As far as pain and relaxation. I am doing the Bradley Method of birth. it's focus is total relaxation and the birth is fully coached by the husband. We've finally started reading the book together and it really makes a lot of sense for US. I don't know that it could work for every one, but it clicks for me. I also am now more afraid of what could happen to myslef or my baby as the result of drugs than I am of pain.

Anyway, welcome, stick around, ask lots of questions!
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  #3  
December 21st, 2006, 07:12 PM
viXen's Avatar Platinum Supermommy
Join Date: Oct 2005
Location: New York
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Quote:
WELCOME! I'm so glad to see you here and thrilled you are considering homebirth. I'm sure we can help with any residual fears that you have, let's start with why homebirth appeals to you? and then, what specifically are your fears about you and the baby during the birth? When I was starting this journey I researched all the complications I was afraid of and found that not only were they all totally manageable at home, they were all MUCH less likely to happen at home, since most complications of birth are due to intervention.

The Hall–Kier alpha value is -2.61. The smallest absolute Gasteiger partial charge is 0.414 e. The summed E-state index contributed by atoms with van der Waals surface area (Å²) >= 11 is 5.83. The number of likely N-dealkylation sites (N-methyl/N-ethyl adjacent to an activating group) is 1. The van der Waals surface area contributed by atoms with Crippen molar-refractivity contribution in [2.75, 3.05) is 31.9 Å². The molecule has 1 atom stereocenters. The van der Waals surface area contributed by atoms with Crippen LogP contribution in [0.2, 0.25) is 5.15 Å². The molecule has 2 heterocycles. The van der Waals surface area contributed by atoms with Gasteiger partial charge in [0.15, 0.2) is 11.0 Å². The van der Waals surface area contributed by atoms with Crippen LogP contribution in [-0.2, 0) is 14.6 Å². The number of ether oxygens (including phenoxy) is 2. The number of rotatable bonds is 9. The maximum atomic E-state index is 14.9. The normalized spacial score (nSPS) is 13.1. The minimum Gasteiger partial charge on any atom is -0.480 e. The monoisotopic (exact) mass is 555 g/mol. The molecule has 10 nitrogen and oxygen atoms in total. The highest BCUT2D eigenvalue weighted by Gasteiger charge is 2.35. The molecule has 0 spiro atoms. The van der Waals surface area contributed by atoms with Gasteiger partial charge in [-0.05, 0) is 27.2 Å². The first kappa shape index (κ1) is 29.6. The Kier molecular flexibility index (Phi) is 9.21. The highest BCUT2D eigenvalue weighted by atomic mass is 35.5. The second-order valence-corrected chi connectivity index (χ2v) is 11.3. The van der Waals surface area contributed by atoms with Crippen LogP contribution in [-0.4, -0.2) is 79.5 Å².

As far as pain and relaxation. I am doing the Bradley Method of birth. it's focus is total relaxation and the birth is fully coached by the husband. We've finally started reading the book together and it really makes a lot of sense for US. I don't know that it could work for every one, but it clicks for me. I also am now more afraid of what could happen to myslef or my baby as the result of drugs than I am of pain.

Anyway, welcome, stick around, ask lots of questions![/b]
Thank you for the welcome!!

Hmm, home birth appeals to me because I love the idea of my baby and me being close after birth. Not sitting there with baby wrapped up so tightly and me in a hospital gown. I don't like the interference of doctors and nurses, although I did love my OB.